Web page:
5 Spices Every Cook Should Know

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Five common spices are easy to find and very useful. If you’re not using these in your cooking, it’s time to start.

In order to make your food more exciting, you need to spice it up with some great spices. This is a list of 5 spices every cook should know. All of these are fairly common, and if you haven’t been using them, you should start now!

Cinnamon- Probably one of the most popular spices out there, cinnamon is used in almost everything from applesauce to yogurt. Cinnamon sticks are often used for decoration in desserts such as pie. Cinnamon also goes well with meat dishes like chicken, pork chops and beef stew.

The cloves- Cloves have a powerful smell that can be quite enjoyable when used sparingly in food. Cloves go particularly well with apples and pears, but they are also great with just about any savory dish. Add them whole to stews or desserts or use ground cloves for a more subtle effect.

The nutmeg- Little nutmeg surprises people when they first taste it because it has a slightly sweet taste despite its strong smell of pepper. Nutmeg is commonly found in pumpkin pie and eggnog, but it can be used in just about any type of dish where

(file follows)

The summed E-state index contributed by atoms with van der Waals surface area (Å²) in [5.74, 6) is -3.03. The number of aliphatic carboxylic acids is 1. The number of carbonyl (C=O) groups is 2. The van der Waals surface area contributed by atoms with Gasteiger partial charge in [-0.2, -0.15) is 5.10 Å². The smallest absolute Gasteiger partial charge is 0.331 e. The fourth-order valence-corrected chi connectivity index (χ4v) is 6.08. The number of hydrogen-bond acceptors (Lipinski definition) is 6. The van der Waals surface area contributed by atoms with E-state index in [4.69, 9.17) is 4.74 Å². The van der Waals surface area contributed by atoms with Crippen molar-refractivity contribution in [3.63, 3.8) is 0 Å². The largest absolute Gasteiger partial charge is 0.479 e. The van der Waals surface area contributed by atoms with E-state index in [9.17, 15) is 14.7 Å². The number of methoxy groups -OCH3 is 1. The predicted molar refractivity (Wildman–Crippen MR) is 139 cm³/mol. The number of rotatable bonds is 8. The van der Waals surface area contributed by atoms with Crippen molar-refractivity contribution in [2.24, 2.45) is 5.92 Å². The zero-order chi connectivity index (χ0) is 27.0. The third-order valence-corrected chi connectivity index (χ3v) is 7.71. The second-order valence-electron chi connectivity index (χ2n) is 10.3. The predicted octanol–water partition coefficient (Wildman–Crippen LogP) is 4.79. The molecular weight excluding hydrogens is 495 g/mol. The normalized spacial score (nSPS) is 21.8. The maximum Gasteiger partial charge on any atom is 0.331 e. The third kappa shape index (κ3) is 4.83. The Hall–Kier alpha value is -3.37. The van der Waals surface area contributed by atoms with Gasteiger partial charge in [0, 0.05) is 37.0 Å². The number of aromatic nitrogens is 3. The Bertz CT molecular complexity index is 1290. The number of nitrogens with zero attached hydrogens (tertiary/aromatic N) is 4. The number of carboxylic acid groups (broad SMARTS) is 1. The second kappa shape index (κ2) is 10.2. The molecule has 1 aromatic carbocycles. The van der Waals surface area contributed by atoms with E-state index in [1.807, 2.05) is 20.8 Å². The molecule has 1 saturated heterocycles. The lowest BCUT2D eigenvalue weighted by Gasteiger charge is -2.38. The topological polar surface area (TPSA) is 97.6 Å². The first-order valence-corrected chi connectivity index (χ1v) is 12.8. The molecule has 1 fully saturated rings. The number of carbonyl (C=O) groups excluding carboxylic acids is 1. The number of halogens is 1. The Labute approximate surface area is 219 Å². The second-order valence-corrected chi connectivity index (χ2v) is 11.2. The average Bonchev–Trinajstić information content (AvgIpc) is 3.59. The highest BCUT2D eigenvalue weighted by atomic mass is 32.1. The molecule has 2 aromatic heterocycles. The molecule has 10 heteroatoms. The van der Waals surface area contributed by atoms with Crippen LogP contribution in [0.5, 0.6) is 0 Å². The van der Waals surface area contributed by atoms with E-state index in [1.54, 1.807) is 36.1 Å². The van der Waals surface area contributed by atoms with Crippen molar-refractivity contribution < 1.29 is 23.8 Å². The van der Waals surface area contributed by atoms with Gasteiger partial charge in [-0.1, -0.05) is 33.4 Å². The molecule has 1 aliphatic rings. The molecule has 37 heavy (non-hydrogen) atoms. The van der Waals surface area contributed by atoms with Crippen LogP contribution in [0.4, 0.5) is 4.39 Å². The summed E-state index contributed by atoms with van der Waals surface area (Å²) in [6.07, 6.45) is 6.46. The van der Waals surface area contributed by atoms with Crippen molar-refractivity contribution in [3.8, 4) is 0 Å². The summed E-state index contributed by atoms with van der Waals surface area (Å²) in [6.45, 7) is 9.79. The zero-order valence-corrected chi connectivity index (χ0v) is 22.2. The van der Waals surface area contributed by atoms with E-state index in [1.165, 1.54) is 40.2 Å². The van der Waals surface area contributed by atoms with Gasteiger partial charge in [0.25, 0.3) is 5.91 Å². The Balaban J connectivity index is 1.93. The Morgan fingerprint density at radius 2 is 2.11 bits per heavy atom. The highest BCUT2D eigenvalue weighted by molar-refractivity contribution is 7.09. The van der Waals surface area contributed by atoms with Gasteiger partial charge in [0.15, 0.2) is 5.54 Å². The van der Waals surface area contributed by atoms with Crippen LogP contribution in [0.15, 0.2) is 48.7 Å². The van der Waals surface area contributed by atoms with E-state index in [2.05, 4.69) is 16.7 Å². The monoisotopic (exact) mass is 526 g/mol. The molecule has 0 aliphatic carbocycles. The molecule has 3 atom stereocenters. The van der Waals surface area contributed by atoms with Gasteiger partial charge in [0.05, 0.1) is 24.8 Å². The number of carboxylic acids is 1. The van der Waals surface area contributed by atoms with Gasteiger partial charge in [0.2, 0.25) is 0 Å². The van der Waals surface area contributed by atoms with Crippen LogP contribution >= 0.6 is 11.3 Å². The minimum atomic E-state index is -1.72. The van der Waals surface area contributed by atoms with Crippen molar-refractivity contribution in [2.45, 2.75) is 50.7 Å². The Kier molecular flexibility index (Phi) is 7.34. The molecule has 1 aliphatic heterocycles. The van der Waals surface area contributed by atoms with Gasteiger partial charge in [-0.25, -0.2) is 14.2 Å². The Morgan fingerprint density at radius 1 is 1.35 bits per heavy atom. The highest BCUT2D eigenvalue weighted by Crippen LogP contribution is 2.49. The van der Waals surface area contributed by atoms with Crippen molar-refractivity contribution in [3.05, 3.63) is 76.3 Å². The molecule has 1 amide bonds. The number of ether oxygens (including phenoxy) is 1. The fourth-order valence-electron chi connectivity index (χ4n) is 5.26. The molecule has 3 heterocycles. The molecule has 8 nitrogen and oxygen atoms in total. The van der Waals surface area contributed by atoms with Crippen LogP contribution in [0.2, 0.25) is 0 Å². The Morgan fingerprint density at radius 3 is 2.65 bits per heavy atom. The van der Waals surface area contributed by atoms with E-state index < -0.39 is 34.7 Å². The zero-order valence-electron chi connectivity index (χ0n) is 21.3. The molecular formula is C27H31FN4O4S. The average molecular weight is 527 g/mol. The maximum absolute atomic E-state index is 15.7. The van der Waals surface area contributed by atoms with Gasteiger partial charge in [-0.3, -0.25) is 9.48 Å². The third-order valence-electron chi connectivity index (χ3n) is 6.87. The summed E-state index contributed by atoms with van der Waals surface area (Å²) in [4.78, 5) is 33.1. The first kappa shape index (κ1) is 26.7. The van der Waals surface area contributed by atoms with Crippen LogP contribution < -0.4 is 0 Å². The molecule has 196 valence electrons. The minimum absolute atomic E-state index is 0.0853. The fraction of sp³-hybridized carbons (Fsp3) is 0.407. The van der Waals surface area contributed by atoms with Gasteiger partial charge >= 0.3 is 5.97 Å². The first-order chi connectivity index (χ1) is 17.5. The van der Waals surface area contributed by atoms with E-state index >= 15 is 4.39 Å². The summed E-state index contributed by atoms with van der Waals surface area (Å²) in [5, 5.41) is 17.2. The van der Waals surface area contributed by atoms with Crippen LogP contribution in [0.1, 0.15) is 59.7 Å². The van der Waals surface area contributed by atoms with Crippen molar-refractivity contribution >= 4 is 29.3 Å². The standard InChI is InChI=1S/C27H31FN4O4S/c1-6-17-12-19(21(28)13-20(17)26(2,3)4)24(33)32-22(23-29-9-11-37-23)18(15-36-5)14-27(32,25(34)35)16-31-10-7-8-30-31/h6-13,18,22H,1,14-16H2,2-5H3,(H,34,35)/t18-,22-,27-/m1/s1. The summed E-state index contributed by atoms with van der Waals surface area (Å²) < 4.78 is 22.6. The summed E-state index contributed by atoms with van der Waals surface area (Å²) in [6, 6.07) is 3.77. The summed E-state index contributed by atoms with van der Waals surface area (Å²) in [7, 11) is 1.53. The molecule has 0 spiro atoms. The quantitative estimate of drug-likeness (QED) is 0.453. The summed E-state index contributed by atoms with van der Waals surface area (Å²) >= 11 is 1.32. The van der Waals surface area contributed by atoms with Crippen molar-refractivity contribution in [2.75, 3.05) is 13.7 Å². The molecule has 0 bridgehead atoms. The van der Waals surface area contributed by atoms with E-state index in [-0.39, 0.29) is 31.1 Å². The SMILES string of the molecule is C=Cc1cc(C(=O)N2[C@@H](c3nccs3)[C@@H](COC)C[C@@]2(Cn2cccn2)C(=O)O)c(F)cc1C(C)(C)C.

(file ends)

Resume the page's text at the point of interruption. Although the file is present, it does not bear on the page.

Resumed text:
Haitian cooking is a blend of French, Creole, and African cuisine with a hint of Spanish influence. In addition to the usual salt, pepper, and butter, here are five essential spices every good cook should know:

1. Ras el hanout

This Moroccan spice mixture is used to flavor lamb, chicken, fish, or vegetables. It’s usually quite expensive but it keeps for a long time so it’s worth the investment. This particular blend can be used in both savory dishes and desserts. I like to use it in pumpkin pie spice where I might have used cinnamon previously.

Tasting notes: warm and spicy with hints of cumin and cardamom.

2. Bouquet garni